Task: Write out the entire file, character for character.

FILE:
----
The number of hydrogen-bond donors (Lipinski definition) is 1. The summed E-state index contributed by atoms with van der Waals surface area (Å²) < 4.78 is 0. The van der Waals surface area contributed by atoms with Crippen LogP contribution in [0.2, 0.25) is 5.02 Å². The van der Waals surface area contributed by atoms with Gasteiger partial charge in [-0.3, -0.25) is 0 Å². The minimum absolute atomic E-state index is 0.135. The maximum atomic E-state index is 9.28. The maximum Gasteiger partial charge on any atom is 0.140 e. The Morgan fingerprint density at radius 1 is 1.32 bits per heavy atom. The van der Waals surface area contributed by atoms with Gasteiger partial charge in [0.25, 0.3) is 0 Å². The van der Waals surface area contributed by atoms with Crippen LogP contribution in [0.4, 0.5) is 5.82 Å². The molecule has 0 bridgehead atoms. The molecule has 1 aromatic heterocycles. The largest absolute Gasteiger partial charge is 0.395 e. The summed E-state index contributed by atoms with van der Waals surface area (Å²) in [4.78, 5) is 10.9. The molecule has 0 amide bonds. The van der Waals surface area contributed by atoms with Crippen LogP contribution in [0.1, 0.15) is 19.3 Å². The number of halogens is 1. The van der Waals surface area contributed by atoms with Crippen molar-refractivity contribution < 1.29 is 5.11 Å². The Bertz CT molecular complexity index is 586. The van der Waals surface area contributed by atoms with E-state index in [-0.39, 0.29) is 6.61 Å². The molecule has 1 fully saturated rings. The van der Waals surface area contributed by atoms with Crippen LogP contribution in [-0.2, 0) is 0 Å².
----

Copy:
The number of hydrogen-bond donors (Lipinski definition) is 1. The summed E-state index contributed by atoms with van der Waals surface area (Å²) < 4.78 is 0. The van der Waals surface area contributed by atoms with Crippen LogP contribution in [0.2, 0.25) is 5.02 Å². The van der Waals surface area contributed by atoms with Gasteiger partial charge in [-0.3, -0.25) is 0 Å². The minimum absolute atomic E-state index is 0.135. The maximum atomic E-state index is 9.28. The maximum Gasteiger partial charge on any atom is 0.140 e. The Morgan fingerprint density at radius 1 is 1.32 bits per heavy atom. The van der Waals surface area contributed by atoms with Gasteiger partial charge in [0.25, 0.3) is 0 Å². The van der Waals surface area contributed by atoms with Crippen LogP contribution in [0.4, 0.5) is 5.82 Å². The molecule has 0 bridgehead atoms. The molecule has 1 aromatic heterocycles. The largest absolute Gasteiger partial charge is 0.395 e. The summed E-state index contributed by atoms with van der Waals surface area (Å²) in [4.78, 5) is 10.9. The molecule has 0 amide bonds. The van der Waals surface area contributed by atoms with Crippen LogP contribution in [0.1, 0.15) is 19.3 Å². The number of halogens is 1. The van der Waals surface area contributed by atoms with Crippen molar-refractivity contribution < 1.29 is 5.11 Å². The Bertz CT molecular complexity index is 586. The van der Waals surface area contributed by atoms with E-state index in [-0.39, 0.29) is 6.61 Å². The molecule has 1 fully saturated rings. The van der Waals surface area contributed by atoms with Crippen LogP contribution in [-0.2, 0) is 0 Å².